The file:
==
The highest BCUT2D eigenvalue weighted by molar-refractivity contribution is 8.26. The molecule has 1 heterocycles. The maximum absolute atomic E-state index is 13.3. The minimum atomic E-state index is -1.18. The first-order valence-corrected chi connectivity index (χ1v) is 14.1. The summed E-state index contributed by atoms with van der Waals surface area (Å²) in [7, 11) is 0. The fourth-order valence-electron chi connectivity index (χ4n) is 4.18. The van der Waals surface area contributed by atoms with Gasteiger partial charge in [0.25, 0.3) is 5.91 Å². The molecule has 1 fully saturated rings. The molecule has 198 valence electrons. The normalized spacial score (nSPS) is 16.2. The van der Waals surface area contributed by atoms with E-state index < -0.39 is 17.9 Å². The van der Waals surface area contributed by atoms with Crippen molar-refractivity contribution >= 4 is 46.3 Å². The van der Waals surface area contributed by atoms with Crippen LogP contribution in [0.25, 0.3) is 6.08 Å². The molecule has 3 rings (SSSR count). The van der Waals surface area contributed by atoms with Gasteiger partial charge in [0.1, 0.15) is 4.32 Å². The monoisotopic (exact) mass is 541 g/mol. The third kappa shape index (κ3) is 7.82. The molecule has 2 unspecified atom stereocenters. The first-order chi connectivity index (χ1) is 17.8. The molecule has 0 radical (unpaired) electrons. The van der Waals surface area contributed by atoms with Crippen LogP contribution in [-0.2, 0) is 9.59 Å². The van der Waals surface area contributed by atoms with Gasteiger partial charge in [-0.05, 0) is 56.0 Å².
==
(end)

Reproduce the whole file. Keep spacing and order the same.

The highest BCUT2D eigenvalue weighted by molar-refractivity contribution is 8.26. The molecule has 1 heterocycles. The maximum absolute atomic E-state index is 13.3. The minimum atomic E-state index is -1.18. The first-order valence-corrected chi connectivity index (χ1v) is 14.1. The summed E-state index contributed by atoms with van der Waals surface area (Å²) in [7, 11) is 0. The fourth-order valence-electron chi connectivity index (χ4n) is 4.18. The van der Waals surface area contributed by atoms with Gasteiger partial charge in [0.25, 0.3) is 5.91 Å². The molecule has 1 fully saturated rings. The molecule has 198 valence electrons. The normalized spacial score (nSPS) is 16.2. The van der Waals surface area contributed by atoms with E-state index < -0.39 is 17.9 Å². The van der Waals surface area contributed by atoms with Crippen molar-refractivity contribution >= 4 is 46.3 Å². The van der Waals surface area contributed by atoms with Crippen LogP contribution in [0.25, 0.3) is 6.08 Å². The molecule has 3 rings (SSSR count). The van der Waals surface area contributed by atoms with Gasteiger partial charge in [0.1, 0.15) is 4.32 Å². The monoisotopic (exact) mass is 541 g/mol. The third kappa shape index (κ3) is 7.82. The molecule has 2 unspecified atom stereocenters. The first-order chi connectivity index (χ1) is 17.8. The molecule has 0 radical (unpaired) electrons. The van der Waals surface area contributed by atoms with Crippen LogP contribution in [-0.2, 0) is 9.59 Å². The van der Waals surface area contributed by atoms with Gasteiger partial charge in [-0.05, 0) is 56.0 Å².